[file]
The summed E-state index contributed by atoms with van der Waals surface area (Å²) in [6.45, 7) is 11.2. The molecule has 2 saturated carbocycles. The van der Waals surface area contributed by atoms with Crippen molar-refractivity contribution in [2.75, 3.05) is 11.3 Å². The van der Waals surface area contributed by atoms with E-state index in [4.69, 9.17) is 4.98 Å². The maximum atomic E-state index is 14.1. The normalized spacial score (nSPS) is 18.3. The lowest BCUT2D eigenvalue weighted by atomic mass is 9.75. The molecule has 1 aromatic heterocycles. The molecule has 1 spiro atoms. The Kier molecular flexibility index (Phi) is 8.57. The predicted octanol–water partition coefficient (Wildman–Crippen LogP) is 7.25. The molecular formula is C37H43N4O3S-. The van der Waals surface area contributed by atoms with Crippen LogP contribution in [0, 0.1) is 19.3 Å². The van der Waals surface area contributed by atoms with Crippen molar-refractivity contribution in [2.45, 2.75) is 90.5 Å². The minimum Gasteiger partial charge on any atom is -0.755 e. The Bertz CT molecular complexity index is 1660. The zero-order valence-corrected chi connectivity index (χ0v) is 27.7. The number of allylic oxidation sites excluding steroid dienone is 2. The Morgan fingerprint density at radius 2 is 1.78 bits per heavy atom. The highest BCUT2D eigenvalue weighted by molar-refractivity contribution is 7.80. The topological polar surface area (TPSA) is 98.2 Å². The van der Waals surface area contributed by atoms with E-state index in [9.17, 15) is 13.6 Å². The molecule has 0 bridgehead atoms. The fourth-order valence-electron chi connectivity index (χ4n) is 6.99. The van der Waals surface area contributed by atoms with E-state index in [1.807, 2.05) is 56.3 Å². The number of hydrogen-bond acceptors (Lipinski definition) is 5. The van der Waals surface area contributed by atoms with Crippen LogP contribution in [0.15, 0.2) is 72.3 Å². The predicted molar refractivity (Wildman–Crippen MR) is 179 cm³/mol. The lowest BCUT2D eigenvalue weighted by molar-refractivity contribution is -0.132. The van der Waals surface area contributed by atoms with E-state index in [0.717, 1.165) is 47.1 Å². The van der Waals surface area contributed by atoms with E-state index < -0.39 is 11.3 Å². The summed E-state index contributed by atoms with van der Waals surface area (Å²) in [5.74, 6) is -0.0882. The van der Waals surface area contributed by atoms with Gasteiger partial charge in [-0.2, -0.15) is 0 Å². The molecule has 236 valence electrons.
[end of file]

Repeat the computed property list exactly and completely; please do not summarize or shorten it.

The summed E-state index contributed by atoms with van der Waals surface area (Å²) in [6.45, 7) is 11.2. The molecule has 2 saturated carbocycles. The van der Waals surface area contributed by atoms with Crippen molar-refractivity contribution in [2.75, 3.05) is 11.3 Å². The van der Waals surface area contributed by atoms with E-state index in [4.69, 9.17) is 4.98 Å². The maximum atomic E-state index is 14.1. The normalized spacial score (nSPS) is 18.3. The lowest BCUT2D eigenvalue weighted by atomic mass is 9.75. The molecule has 1 aromatic heterocycles. The molecule has 1 spiro atoms. The Kier molecular flexibility index (Phi) is 8.57. The predicted octanol–water partition coefficient (Wildman–Crippen LogP) is 7.25. The molecular formula is C37H43N4O3S-. The van der Waals surface area contributed by atoms with Crippen LogP contribution in [0, 0.1) is 19.3 Å². The van der Waals surface area contributed by atoms with Crippen molar-refractivity contribution in [2.45, 2.75) is 90.5 Å². The minimum Gasteiger partial charge on any atom is -0.755 e. The Bertz CT molecular complexity index is 1660. The zero-order valence-corrected chi connectivity index (χ0v) is 27.7. The number of allylic oxidation sites excluding steroid dienone is 2. The Morgan fingerprint density at radius 2 is 1.78 bits per heavy atom. The highest BCUT2D eigenvalue weighted by molar-refractivity contribution is 7.80. The topological polar surface area (TPSA) is 98.2 Å². The van der Waals surface area contributed by atoms with E-state index in [9.17, 15) is 13.6 Å². The molecule has 0 bridgehead atoms. The fourth-order valence-electron chi connectivity index (χ4n) is 6.99. The van der Waals surface area contributed by atoms with E-state index in [1.807, 2.05) is 56.3 Å². The number of hydrogen-bond acceptors (Lipinski definition) is 5. The van der Waals surface area contributed by atoms with Crippen LogP contribution in [0.15, 0.2) is 72.3 Å². The predicted molar refractivity (Wildman–Crippen MR) is 179 cm³/mol. The lowest BCUT2D eigenvalue weighted by molar-refractivity contribution is -0.132. The van der Waals surface area contributed by atoms with E-state index in [0.717, 1.165) is 47.1 Å². The van der Waals surface area contributed by atoms with E-state index < -0.39 is 11.3 Å². The summed E-state index contributed by atoms with van der Waals surface area (Å²) in [5.74, 6) is -0.0882. The van der Waals surface area contributed by atoms with Gasteiger partial charge in [-0.2, -0.15) is 0 Å². The molecule has 236 valence electrons.